Against the backdrop of the last few years of recession, we’re getting used to financial analysts predicting the future of the economy – and often getting it wrong. However, Andrew Lawrence’s Skyscraper Index puts forward an economic theory that’s firmly rooted in architecture, and could allow us to predict recession based on the projects that are being built around us.
The Index is a fairly simple theory: skyscrapers are planned and developed during the peak period of growth, meaning that recession usually hits either just before or during construction. This particularly affects supertall scrapers that are attempting to break records. Lawrence’s theory was further developed by Mark Thornton, an American economist, who found that declining interest rates at the onset of a boom period leads to land prices rising, growth in firm sizes and investment in new construction technologies. All three together mean that skyscrapers offer an economic way to develop costly land with the maximum amount of profit from rent and sales – and plenty of free marketing from attempting a record-breaking project. Famous examples include the Empire State Building, once dubbed the ‘Empty State Building’ as its opening coincided with the Great Depression, leaving the building in the strange situation of making as much money from charging visitors to access the observation deck as it did from renting out office space. In more recent years, the Burj Khalifa has become a notorious example of the theory after Dubai’s spectacular construction boom during the 1990s and 2000s, with more completed or topped out skyscrapers higher than 1400 metres than anywhere else in the world. However, the economic boom led to overbuilding and Dubai’s downfall came when recession hit, resulting in neighbouring Abu Dhabi having to bail out many projects from foreclosures and huge amounts of debt. To show their thanks, the world’s tallest tower was renamed from the Burj Dubai to the Burj Khalifa, after UAE President and emir of Abu Dhabi of the same name. In these cases, overbuilding and a wish to break records, combined with vast market speculation, grew from boom period optimism that sadly could not last. Rather than building to demand, developers become swept up in a ‘building fever’, leading to vanity projects and record-breaking attempts with a kind of ‘build it and they will come’ attitude.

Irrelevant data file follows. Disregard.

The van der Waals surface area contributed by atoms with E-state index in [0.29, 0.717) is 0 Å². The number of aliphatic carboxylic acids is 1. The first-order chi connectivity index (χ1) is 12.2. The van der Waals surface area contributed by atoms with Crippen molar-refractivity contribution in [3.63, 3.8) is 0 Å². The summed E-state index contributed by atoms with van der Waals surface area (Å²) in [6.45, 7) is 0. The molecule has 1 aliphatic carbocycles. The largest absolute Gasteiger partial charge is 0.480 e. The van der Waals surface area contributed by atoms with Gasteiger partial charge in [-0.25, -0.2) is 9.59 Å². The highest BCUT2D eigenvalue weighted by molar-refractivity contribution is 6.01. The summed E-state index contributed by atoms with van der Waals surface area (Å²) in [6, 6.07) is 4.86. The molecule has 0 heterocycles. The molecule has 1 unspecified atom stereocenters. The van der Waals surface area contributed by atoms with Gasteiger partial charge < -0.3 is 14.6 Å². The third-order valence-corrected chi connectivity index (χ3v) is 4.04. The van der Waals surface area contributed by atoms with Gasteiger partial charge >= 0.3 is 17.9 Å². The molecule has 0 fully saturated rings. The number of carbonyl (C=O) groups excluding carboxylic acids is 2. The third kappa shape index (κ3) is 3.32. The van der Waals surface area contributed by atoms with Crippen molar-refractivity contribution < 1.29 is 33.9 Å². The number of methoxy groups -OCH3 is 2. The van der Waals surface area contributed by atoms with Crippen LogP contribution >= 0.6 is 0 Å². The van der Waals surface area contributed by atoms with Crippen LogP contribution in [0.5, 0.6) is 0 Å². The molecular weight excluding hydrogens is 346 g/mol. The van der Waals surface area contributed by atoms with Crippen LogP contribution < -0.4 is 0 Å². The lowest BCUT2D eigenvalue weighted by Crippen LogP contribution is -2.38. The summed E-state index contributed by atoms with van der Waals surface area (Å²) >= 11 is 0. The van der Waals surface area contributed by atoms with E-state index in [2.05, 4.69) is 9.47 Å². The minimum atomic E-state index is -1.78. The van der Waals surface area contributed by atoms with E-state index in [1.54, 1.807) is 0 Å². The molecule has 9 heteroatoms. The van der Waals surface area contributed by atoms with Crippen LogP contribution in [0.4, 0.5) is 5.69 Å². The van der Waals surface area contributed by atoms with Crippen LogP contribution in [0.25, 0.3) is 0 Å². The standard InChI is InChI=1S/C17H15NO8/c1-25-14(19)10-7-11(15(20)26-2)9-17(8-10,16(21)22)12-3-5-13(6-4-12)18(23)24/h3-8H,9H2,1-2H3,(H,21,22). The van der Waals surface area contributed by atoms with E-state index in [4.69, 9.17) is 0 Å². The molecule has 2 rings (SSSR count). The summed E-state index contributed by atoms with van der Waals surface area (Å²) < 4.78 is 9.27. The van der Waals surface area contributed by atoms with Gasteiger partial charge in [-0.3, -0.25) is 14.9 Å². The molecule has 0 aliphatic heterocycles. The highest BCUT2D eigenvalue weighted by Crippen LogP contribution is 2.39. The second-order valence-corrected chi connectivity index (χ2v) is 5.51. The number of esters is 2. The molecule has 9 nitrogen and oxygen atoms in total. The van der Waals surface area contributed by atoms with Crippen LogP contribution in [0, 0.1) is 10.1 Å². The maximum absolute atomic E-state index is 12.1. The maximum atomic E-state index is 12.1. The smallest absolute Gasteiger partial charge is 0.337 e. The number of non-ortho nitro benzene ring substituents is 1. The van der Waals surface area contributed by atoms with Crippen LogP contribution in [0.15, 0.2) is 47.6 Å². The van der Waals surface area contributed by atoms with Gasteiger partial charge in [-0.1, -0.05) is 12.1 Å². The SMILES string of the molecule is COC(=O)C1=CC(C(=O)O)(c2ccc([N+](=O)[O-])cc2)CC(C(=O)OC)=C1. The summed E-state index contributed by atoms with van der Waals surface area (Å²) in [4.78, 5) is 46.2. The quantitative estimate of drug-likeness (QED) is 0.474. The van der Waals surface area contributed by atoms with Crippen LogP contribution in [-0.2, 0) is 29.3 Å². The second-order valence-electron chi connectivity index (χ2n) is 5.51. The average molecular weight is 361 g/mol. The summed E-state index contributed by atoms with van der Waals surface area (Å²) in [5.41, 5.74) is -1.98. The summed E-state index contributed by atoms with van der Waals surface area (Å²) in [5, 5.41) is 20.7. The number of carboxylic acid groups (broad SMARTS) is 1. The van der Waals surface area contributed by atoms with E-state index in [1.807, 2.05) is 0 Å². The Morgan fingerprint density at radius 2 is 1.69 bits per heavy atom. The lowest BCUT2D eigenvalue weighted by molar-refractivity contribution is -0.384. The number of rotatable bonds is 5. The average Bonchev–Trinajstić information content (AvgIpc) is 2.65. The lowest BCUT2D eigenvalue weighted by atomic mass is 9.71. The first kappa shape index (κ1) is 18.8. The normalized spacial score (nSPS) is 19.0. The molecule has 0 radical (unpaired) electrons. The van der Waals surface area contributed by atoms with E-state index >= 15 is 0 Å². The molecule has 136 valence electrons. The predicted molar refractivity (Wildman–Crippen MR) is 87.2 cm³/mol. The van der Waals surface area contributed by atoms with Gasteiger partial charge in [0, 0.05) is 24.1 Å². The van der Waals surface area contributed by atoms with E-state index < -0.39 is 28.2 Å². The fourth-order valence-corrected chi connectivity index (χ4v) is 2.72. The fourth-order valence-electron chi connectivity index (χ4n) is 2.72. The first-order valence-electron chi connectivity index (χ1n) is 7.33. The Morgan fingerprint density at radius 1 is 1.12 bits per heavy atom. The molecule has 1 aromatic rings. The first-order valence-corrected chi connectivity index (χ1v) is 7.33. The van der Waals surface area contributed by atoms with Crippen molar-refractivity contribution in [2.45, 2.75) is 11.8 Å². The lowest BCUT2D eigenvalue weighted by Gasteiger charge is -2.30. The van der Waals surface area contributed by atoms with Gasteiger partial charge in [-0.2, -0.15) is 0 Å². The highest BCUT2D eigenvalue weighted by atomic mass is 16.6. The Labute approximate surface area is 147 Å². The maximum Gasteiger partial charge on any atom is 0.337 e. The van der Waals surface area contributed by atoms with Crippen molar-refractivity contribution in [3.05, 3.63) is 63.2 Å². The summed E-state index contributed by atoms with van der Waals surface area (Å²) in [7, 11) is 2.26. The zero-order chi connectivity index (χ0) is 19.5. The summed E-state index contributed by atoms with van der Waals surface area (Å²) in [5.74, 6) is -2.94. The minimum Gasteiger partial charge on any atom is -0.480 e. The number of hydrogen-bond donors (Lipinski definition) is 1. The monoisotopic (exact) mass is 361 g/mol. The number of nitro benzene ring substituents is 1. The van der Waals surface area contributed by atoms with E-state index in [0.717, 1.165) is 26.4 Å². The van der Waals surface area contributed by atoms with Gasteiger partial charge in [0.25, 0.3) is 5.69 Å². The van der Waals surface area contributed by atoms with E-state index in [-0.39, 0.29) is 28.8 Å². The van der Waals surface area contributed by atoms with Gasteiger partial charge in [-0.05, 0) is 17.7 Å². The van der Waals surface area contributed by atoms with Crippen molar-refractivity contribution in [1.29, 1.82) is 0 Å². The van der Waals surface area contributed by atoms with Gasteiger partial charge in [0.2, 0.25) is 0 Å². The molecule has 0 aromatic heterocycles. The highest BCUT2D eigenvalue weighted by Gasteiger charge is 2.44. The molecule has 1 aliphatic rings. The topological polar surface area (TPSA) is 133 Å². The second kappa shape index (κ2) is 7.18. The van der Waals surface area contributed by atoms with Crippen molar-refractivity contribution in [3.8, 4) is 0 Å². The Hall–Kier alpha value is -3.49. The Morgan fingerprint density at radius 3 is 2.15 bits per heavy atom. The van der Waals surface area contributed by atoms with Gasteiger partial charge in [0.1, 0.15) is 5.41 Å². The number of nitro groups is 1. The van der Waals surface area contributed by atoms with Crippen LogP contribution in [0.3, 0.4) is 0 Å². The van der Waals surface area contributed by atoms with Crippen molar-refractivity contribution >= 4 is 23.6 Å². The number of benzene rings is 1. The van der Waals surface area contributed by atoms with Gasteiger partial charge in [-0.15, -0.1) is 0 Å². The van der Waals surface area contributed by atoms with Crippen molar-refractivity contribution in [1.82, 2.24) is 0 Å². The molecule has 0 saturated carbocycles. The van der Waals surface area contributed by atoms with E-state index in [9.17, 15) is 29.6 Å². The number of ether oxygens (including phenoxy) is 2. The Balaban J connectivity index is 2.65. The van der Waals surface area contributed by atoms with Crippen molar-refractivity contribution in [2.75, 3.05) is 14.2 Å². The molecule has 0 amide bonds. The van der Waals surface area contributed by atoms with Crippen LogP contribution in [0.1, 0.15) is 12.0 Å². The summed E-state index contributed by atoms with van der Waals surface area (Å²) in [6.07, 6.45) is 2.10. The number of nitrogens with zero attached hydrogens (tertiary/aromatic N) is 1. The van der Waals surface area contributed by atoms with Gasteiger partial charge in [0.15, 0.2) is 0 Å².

The Sears Tower (Matthew Knott), the Petronas Twin Tower (Michael McDonagh) and the Empire State Building (C Kelley) all coincided with economic collapse
Critics have argued that this is an unreliable theory; three recessions of the 20th century have not been preceded by any record-breaking projects. Further studies of this phenomenon are currently in progress. Still, it can clearly be seen that when normal building practices are overruled by irrational speculation during boom periods, there is trouble brewing. Advocates of the Index are now looking with concern towards India and China, who both seemingly escaped the effects of the recent global recession. India, which currently has just two skyscrapers, has fourteen planned or in the process of being built, and China is currently home to half of the world’s skyscrapers that are classed as under construction. Whilst none of these currently rival the tallest tower in the world, the Burj Khalifa, all eyes are focusing on the East to see what will happen next.